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RE: Lag screws in withdrawal from end grain

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Allow me to pose a scenario for you. Say you design this connection with
lags in withdrawal in end grain. Later, it fails. You are dragged into
court. An expert witness testifies that several recognized published
documents state that this condition "should not" be used in design. The
expert witness also cites behavioral properties of wood such as shrinkage,
fiber fracture, etc. Now it's your turn to take the stand. My questions are:

1. What would you offer as a defense?
2. Why take this chance?

I know my good friend Dennis Wish recommends using "creativity" when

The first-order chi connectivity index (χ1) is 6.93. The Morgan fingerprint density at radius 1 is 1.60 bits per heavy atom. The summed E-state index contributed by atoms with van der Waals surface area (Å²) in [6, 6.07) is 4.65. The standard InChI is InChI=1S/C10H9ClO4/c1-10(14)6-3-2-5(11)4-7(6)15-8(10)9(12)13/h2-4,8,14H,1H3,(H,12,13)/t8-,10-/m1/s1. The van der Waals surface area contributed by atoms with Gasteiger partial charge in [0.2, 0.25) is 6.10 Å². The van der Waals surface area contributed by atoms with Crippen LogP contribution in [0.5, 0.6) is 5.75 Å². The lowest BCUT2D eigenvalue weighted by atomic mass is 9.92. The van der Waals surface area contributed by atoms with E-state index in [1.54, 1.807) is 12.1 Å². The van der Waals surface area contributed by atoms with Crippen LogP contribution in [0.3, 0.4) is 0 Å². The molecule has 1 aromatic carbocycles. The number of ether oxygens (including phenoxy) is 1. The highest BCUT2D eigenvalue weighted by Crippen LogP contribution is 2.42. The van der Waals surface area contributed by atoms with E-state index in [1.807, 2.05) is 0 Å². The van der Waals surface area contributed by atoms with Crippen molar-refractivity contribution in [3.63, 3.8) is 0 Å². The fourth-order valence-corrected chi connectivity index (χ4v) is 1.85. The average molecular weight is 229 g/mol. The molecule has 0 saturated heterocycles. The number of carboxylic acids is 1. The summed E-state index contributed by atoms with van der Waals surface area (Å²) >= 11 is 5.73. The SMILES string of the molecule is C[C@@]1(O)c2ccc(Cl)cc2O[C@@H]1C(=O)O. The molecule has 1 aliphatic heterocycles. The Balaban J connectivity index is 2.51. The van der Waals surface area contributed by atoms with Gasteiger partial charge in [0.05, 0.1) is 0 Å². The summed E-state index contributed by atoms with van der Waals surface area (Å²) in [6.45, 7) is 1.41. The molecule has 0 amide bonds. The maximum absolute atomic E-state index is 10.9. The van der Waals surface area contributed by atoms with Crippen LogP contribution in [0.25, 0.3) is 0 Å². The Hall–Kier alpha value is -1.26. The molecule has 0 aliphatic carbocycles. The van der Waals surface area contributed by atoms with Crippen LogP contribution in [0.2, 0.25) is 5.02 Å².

interpreting the code and I agree to a significant degree. However, you need
to pick and choose your places and ensure you have a defensible position if
ever you have to defend your design in a court of law.

I have a difficult time visualizing that a connection, although probably
more straightforward if lagged end grain, cannot be achieved by lagging side
grain with some sort of bracket.

Bill Allen

-----Original Message-----
From: ErnieNSE(--nospam--at) [mailto:ErnieNSE(--nospam--at)]
Sent: Tuesday, September 08, 1998 3:04 PM
To: seaint(--nospam--at)
Subject: Re: Lag screws in withdrawal from end grain


How do we define "when it cannot be avoided"?

When it is absolutely impossible to do any other kind of connection?
When it is impractical to do another type of connection, although possible?
When it is uneconomical?
When it is already existing?

Ernie Natividad